The country’s leading connoisseur presents a comprehensive guide for developing your tea palate.
The Harney & Sons Guide to Tea transforms tea drinkers into tea experts. Written by one of the country’s leading tea professionals, The Harney & Sons Guide to Tea is an illuminating resource for tea drinkers interested in d
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I browsed through this rather than reading it.
This handsome book would look great on your, er, teatable, and it’s the sort of book that’s fun to pick up every once in awhile in a spare moment — say, while you’re waiting for your tea to steep.
Since Harney & Sons sells tea, this guide naturally steers you in that direction. But I found it’s applicable to similar teas that can be purchased from other importers.
What’s missing: A glossary.
While reading about tea is not as good as drinking it this book comes close. Harney gives a great introduction of how he got in the tea business and learned the trade. Then he describes the joys of drinking and what to expect by type. I’ve visited the Connecticut store and it was a joy – the tea is even better. if you love tea you will enjoy this book.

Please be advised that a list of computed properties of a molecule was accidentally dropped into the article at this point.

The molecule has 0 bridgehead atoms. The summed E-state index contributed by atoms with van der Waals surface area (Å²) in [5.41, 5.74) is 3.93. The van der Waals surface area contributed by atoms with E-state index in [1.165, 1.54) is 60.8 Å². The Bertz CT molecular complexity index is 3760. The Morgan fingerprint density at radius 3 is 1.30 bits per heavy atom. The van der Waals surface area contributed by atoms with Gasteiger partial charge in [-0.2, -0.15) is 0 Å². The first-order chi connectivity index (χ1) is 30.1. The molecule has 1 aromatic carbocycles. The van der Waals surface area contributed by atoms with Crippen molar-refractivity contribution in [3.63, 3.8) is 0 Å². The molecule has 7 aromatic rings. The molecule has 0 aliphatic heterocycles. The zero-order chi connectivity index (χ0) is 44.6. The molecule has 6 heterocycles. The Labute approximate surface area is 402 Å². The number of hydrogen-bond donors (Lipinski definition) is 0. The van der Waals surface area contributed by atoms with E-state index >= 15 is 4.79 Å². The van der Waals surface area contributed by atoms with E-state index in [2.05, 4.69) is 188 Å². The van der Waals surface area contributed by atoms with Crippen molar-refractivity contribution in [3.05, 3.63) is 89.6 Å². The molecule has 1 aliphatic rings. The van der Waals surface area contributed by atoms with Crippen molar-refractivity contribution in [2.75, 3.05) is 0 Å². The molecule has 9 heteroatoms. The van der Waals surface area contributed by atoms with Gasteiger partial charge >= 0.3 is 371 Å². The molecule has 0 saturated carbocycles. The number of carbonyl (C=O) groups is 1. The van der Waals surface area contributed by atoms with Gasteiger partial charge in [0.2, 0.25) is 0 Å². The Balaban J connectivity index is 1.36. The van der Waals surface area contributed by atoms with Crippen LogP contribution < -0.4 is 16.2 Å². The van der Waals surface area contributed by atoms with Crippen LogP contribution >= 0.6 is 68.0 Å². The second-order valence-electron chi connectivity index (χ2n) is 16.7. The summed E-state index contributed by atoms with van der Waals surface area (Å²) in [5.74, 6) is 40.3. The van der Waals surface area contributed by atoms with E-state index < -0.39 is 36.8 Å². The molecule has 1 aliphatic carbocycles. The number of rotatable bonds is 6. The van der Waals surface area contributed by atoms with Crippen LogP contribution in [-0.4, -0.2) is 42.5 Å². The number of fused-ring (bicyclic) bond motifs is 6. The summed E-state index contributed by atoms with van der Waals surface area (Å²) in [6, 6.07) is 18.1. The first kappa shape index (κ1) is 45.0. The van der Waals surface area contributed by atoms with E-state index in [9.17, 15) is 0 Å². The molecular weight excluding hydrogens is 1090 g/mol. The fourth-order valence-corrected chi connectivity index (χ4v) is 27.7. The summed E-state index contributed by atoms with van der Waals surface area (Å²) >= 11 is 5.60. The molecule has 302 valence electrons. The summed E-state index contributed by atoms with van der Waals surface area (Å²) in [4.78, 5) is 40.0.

This is the first book on tea that I have read, so much of the information was new to me. Generally the organization is clear and helpful, although it is sometimes difficult to tell if the specific teas Mr Harney has selected were chosen because they are exemplary of their region or because they are unique. His descriptions of the teas are lively and aside from his overdependence on the words ‘lovely’ and ‘charming’, the prose is crisp and pleasant. He handles issues of British colonialism with
The copy I borrowed was a first printing and was printed with two inks: an typical black and a metallic yellow. The latter made tables, maps, and drop capitals difficult or impossible to read in certain lighting conditions where the metallic ink became all but invisible. I’m not sure if later printings have stuck with this (unwelcome) extravagance, but a more traditional ink would have been preferable.